Song King: Connecting People, Places, and Past in Contemporary China (Levi S. Gibbs)
Wang Xiangrong is the name of a master Chinese folk-song performer, or "song king" (gewang), from Northern Shaanxi Province. Based on the example of this individual, the author brilliantly analyzes the role of the song kings and their female counterparts, song queens (gehou), in Chinese society. The introduction sets out the framework and aims in considerable detail. The individual chapters then take up specific aspects of the study, introducing and analyzing illustrative songs.
The thrust of the book is social, not musical. In other words, it is about how the song kings and queens communicate to the people attitudes towards life, love, relationships, politics, place (especially home), and history. There is some analysis of the texts of individual songs but very little of their music. The author states that "Over the course of this book, I argue that song kings and queens serve as intermediaries providing a sense of continuity amidst change" (7).
The book is infused with the life of the song king Wang Xiangrong, as well as his ideas on song, society, politics, history, and art. Although other song kings and queens do get some mention, the focus is so strongly on Wang that the book verges on being an artistic biography dedicated to him. Born in 1952, just three years after the Chinese Communist Party established the People's Republic of China, Wang spent his childhood in a small mountain village near China's iconic Yellow River and became immersed in the culture of the region. He later moved to larger cities and established a reputation as a well-known representative performer of the Chinese folksong, especially of Northern Shaanxi. His move "from urban anonymity to urban fame" (19) accompanied China's crucially important trend toward urbanization during his lifetime.
The book's author, Levi S. Gibbs, is a young scholar of Chinese performing arts, who reads, writes, and speaks Chinese. The bibliography contains many books both in English and Chinese, including several of his own publications, one of them in Chinese.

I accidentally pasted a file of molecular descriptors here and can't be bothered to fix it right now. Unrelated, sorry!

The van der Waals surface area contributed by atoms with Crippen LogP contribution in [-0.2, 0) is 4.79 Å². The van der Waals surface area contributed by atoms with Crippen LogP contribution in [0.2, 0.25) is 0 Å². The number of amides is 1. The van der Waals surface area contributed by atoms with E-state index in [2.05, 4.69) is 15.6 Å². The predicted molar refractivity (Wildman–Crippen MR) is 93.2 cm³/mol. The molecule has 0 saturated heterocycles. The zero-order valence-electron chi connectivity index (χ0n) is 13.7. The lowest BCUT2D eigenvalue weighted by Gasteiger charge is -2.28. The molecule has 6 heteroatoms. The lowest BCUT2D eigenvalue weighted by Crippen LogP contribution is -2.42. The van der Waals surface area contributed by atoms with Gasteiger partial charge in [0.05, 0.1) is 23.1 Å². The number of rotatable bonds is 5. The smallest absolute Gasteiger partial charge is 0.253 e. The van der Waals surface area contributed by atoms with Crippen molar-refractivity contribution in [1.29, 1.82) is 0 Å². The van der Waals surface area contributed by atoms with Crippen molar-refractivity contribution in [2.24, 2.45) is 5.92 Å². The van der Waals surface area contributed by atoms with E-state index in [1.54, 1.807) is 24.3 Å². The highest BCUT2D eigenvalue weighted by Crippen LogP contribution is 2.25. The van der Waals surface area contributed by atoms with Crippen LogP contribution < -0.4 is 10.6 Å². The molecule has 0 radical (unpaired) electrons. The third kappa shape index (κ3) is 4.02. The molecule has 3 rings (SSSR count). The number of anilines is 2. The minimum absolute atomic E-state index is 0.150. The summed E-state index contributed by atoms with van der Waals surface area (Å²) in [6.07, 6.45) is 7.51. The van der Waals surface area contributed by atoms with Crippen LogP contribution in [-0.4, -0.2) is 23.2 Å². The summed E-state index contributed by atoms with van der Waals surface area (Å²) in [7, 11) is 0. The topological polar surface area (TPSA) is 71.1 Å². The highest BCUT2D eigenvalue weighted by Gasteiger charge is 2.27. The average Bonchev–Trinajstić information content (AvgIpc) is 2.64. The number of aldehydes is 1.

Nothing shows how a song king goes beyond art into civilization, place, and history more than Wang's songs expressing deep feelings about the Yellow River. Since time immemorial, the river's yellowish loess soil has fertilized the Great North China Plain. While its frequent floods brought misery to millions, it nourished the Chinese and their civilization to such an extent that it became one of the people's most important icons.
Wang's home village is near the Yellow River and frequently appears in his songs. Referring to one of these songs, Wang said: "I see the 'Song of the Yellow River Boatmen' as the history of China—the history of the Yellow River, China's history, and the human affairs that took place on the Yellow River, the relationship between nature and mankind" (196). Wang is not only a song king, but his songs praise the icons of Chinese culture; they interconnect China's past, present, and future.
Another example illustrating social attitudes is how people in different places see sexual morality. Wang's home was decidedly rural in a country where high culture and Confucian morality were associated with urban cultural elites. Erotic songs were part of the normal repertoire of the rural culture, and many revolutionaries admired them as simple and pure. "Such 'brazen' expression of erotic content in rural songs has either been seen as reflecting a lack of education and civilized behavior or a form of purity, untouched by the constraints of Confucian and other moral frameworks" (167). Wang was always careful to take his audience into account when he sang such songs, remembering that the same song might be received favorably by one audience, such as a rural one, but not by another, such as in an urban theater. Gibbs gives a detailed analysis of one of Wang's mildly erotic songs, noting the care Wang took in choosing the right audience for the performance of such items.
The book has good scholarly appurtenances. The bibliography includes a long list of primary Chinese-language sources in addition to those in English. The documentation is thus excellent, and Gibbs uses his sources well. It has interesting black-and-white pictures of Wang and other artists, as well as of Northern Shaanxi. Although technically not especially impressive, these pictures are evocative and add meaning to the book's content. Some of them show the poverty of the region, giving added emphasis to the importance of place as a determinant in the cultural life of China and its folk art. The book's notes, bibliography, and index are exemplary.
It would have been useful to explain the methodology in a bit more detail, but it is obvious from the content that it revolves around Gibbs's many interviews and long-term and deep friendship with Wang. Gibbs makes no secret of his admiration and affection for Wang. Does that slant his judgment? Perhaps! But I found the whole analysis penetrating and effective and the portrait of the artist sensible and well thought through.
I recommend this book strongly. It is very well-documented, reliable, analytical, and thoughtful but also full of empathy and feeling. It shows a deep concern for its subject, Wang Xiangrong, but also broad-ranging and theoretical analysis of Chinese society and history. Although highly specialized, it is also written in an accessible style and will interest all those fascinated by China and by the intersection between art and social life.